Wednesday, 23 July 2014

The Economics of Going Green – Green Bonds That Is

Back in April I discussed how Canada is uniquely poised to become a renewable energy superpower: “windmills circling Hudson’s Bay might power the North American grid, the Bay of Fundy holds more power than a fistful of nuclear reactors, and geothermal could transform the way we heat and cool our buildings” (Rand 33). This is a position that could ensure Canada’s status as the next global super power, as it is one backed by “cold, hard economic interest,” because the country that seizes “the lead in the green technology market will get rich. Green technology exports and cheaper renewable energy in an age of rising fossil fuel prices will do wonders for the Canadian economy” (Edmonton Journal). In order for this future to be realized, however, there needs to be investment in developing renewable infrastructure right now.

Indeed it seems that this has become a general consensus, as Canada (and many countries globally) has implemented an environmental action plan. The Government of Canada has committed itself to long-term greenhouse gas and air pollutant reductions (60-70% by 2050), but the renewable energy infrastructure that will help achieve this goal is not yet in place (Rand 33).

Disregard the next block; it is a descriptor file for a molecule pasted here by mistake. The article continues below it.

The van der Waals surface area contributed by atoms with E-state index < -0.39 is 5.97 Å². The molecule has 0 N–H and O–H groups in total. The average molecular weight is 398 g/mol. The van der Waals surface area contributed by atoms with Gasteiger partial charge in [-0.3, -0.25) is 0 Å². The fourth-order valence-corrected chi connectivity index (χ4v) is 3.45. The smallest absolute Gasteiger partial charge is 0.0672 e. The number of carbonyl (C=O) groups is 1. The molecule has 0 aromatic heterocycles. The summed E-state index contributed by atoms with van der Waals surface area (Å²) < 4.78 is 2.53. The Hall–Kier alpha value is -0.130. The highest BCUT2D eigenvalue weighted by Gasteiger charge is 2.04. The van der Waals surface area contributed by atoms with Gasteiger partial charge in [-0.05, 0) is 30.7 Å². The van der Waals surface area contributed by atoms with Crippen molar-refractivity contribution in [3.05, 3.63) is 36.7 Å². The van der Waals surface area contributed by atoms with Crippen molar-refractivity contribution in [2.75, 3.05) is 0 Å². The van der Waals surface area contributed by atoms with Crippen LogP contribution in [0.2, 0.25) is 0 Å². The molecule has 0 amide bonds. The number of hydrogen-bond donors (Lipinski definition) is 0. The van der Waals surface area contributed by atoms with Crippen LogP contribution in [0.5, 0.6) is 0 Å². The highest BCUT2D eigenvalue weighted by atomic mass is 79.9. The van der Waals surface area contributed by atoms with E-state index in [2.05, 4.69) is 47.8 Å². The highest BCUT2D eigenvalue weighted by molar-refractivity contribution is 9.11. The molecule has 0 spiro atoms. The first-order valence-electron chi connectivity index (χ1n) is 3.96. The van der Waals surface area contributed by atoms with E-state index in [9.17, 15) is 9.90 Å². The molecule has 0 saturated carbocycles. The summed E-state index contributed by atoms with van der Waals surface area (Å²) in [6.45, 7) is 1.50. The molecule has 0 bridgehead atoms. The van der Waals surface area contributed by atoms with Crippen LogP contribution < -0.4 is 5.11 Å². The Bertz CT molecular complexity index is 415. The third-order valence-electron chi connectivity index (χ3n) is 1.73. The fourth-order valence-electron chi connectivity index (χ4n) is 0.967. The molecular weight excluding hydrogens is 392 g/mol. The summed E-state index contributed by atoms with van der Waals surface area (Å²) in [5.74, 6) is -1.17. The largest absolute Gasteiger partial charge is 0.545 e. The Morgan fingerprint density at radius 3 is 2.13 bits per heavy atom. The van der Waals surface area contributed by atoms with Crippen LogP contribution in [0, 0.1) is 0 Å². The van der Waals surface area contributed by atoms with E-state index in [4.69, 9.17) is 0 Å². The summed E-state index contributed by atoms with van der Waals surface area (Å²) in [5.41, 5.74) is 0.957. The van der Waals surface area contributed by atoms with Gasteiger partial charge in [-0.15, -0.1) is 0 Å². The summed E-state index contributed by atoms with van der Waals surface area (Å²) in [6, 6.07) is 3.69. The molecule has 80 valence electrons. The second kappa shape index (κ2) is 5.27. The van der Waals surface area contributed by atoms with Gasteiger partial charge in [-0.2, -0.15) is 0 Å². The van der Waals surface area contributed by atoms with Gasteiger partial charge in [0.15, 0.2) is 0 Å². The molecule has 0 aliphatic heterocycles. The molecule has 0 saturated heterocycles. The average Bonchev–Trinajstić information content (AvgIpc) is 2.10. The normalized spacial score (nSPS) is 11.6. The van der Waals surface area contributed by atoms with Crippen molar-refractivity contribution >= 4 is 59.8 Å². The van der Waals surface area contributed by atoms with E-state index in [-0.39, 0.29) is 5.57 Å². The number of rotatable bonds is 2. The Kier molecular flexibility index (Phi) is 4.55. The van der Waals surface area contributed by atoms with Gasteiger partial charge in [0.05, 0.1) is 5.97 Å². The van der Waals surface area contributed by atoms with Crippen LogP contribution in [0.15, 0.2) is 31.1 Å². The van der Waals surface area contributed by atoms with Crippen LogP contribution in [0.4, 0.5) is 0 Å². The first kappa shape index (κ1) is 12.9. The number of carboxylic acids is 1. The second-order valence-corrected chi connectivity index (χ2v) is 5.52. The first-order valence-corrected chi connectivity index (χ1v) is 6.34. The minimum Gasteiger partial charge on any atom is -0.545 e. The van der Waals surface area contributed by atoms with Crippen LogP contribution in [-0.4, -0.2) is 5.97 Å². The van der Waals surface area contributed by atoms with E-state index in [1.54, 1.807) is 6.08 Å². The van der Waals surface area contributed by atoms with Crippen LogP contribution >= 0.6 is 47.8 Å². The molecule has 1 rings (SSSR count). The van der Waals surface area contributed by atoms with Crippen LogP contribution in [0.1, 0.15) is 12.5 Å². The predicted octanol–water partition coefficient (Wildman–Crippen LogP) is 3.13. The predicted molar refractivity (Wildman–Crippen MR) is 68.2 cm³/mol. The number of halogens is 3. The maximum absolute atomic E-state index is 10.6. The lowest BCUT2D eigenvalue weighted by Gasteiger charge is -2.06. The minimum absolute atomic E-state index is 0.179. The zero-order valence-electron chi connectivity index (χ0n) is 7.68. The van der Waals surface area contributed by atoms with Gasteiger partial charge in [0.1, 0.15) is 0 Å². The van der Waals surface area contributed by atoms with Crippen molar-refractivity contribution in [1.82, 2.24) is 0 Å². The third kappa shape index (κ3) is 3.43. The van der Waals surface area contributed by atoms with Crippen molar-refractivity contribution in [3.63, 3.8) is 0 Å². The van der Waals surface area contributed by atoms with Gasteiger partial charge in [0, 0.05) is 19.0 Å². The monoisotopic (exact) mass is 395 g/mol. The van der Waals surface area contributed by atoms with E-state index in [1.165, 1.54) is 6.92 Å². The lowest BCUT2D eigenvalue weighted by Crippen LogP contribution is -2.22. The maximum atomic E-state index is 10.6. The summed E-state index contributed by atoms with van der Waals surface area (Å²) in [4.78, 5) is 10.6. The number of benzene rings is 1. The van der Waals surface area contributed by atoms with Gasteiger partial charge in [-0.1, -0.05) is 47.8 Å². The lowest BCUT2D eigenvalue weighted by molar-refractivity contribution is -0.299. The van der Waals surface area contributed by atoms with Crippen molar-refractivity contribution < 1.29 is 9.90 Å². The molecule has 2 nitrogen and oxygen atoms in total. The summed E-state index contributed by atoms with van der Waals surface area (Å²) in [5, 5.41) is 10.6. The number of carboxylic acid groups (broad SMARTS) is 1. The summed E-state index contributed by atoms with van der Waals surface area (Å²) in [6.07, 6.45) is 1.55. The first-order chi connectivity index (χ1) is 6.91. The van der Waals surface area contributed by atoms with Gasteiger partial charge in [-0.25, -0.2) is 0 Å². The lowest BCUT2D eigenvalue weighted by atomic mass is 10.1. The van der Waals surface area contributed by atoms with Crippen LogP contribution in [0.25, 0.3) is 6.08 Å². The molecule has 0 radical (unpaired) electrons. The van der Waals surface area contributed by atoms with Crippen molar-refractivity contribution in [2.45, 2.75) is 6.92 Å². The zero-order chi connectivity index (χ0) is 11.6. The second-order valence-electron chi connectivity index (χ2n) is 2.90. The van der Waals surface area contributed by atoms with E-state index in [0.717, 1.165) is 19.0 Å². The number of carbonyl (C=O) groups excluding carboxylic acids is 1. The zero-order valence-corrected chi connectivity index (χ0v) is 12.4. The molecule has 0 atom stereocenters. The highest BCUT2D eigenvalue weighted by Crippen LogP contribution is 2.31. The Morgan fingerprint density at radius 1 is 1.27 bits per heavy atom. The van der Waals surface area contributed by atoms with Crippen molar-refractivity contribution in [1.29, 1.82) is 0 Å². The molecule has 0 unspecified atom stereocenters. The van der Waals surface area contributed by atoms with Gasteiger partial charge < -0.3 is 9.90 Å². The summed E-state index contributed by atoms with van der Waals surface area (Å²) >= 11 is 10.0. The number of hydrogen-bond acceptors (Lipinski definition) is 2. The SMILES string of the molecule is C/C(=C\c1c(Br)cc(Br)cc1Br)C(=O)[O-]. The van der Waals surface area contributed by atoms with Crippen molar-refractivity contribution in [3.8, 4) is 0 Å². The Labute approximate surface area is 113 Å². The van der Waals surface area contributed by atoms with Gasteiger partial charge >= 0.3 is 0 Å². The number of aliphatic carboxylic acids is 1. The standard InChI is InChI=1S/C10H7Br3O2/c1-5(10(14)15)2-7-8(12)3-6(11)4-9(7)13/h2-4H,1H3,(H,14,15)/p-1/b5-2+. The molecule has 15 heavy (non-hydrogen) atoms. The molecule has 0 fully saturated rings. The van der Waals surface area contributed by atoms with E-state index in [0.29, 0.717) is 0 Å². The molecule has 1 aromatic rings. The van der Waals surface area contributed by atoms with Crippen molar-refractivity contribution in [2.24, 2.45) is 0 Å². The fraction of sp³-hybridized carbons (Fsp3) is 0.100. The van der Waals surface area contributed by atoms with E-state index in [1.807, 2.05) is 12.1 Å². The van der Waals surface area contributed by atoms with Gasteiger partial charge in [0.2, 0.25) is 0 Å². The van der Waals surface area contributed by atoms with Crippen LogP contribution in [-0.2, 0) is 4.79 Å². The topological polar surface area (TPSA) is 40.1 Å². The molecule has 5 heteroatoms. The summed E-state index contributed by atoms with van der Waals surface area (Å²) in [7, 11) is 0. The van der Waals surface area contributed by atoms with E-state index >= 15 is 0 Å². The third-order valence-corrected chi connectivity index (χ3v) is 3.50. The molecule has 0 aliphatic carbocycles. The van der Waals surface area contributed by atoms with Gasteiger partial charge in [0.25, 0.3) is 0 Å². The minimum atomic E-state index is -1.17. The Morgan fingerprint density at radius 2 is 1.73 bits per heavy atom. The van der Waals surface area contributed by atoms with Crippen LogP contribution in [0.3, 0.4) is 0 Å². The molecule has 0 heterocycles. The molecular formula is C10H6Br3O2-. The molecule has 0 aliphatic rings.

Enter Green Bonds! Green Bonds are a very good place to start to help invest in this infrastructure and work towards achieving this goal. As the rise in investments in the Green Bond market display, the majority of Canadians are in support of this initiative: “The worldwide market for green bonds in the last year has doubled” (Canadian Press). In 2013 $3 billion in Green Bonds were sold, whereas in the first six months of 2014, “the sum was about $20 billion, nearly twice as much as in 2013 as a whole” (Economist). The research group Climate Bonds Initiative estimates that the cumulative value of green bonds will be “around $50 billion by the end of 2014” (Economist). Although this figure is “tiny compared with the total size of the bond market ($80 trillion),” as a “[stream] of income for environmental purposes, it is huge” (Economist). 

What exactly are Green Bonds?

First things first, what are Green Bonds? Green Bonds are a “government-backed financial instrument designed to engage the public by raising capital to accelerate renewable energy production” (Rand 47). The concept revolves around lending “capital at low rates to energy producers who choose renewable methods of production” (Rand 33). Similar to a Canadian Savings Bond, Green Bonds are a government ensured safe investment with a reasonable interest rate, but the proceeds go towards exclusively financing approved environmental projects.

Why do we need Green Bonds?